Camellias are natives of eastern and southern Asia. Camellia sinensis is the plant from which tea is made, though most varieties are grown for their flowers. In their natural state, they form evergreen small trees up to 20m tall and grow on forest slopes.
Flower colours range from white through pink to deep reds. In garden settings, they form bushes 2-3m in height. They are well adapted to acid soils, rich in humus but do not tolerate alkaline, poorly drained soils. Most species are hybrids and only need protection in hard winters. Camellias grow best in sheltered positions, in light shade where they get only morning sun. If the site is too sunny, the flowers drop prematurely and if too shady, growth is lank. They are available in a several flower forms, single, double, rose, anemone and peony types.
A camellia described as having a compact habit bearing antique white anemone form blooms with primrose lemon petaloids.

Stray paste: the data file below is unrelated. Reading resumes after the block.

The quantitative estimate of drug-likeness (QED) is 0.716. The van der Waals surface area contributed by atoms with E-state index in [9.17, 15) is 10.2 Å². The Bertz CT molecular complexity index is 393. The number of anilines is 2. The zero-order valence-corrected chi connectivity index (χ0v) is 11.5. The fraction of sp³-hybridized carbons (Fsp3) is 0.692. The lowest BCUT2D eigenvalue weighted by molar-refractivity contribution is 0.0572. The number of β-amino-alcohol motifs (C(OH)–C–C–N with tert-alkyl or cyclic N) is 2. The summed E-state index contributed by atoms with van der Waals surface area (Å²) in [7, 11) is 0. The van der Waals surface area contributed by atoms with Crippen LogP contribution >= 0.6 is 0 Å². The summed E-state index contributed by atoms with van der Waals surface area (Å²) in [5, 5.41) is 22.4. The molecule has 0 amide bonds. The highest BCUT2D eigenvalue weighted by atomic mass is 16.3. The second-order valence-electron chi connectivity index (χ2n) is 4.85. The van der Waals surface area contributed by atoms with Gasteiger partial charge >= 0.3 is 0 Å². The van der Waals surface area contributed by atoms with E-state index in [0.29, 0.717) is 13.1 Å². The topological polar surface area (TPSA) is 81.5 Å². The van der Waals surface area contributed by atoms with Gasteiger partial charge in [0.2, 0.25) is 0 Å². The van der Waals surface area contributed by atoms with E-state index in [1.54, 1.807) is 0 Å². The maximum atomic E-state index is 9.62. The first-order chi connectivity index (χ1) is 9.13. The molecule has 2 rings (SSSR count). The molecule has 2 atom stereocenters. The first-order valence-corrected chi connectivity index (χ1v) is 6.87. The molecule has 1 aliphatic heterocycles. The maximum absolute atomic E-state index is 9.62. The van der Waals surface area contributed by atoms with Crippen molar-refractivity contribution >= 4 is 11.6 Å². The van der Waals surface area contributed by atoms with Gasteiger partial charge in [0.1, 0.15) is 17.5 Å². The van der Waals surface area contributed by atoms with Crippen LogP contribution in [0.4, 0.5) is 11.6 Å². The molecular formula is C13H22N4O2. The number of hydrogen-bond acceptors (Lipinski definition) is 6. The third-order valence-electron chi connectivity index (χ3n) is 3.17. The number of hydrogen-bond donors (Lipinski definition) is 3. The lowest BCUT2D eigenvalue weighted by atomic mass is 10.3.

When planting, a hole much larger than the root ball should be dug, the soil mixed with bonemeal and composted material before back filling. Plant to the same level as the container or to the soil line on the trunk. Water the plant in well, the soil mulch the soil and feed after flowering.
A standard container grown camellia
Camellias are good subjects for training. Standards can be formed from a straight stemmed, young plant. The lower foliage and side shoots are removed, the stem is staked and when the plant reaches the desired height, the terminal bud is removed to encourage the branching that forms the head. A selected cultivar can also be grafted on to a vigorous, standard trunk. Espaliers take more time and can be grown by training thin, pliable shoots on to a horizontal support. Camellias can make effective hedges by close clipping and can withstand frequent trimming.
An espaliered camellia
Most camellias propagate well from semi-ripe cuttings. Some bottom heat will help.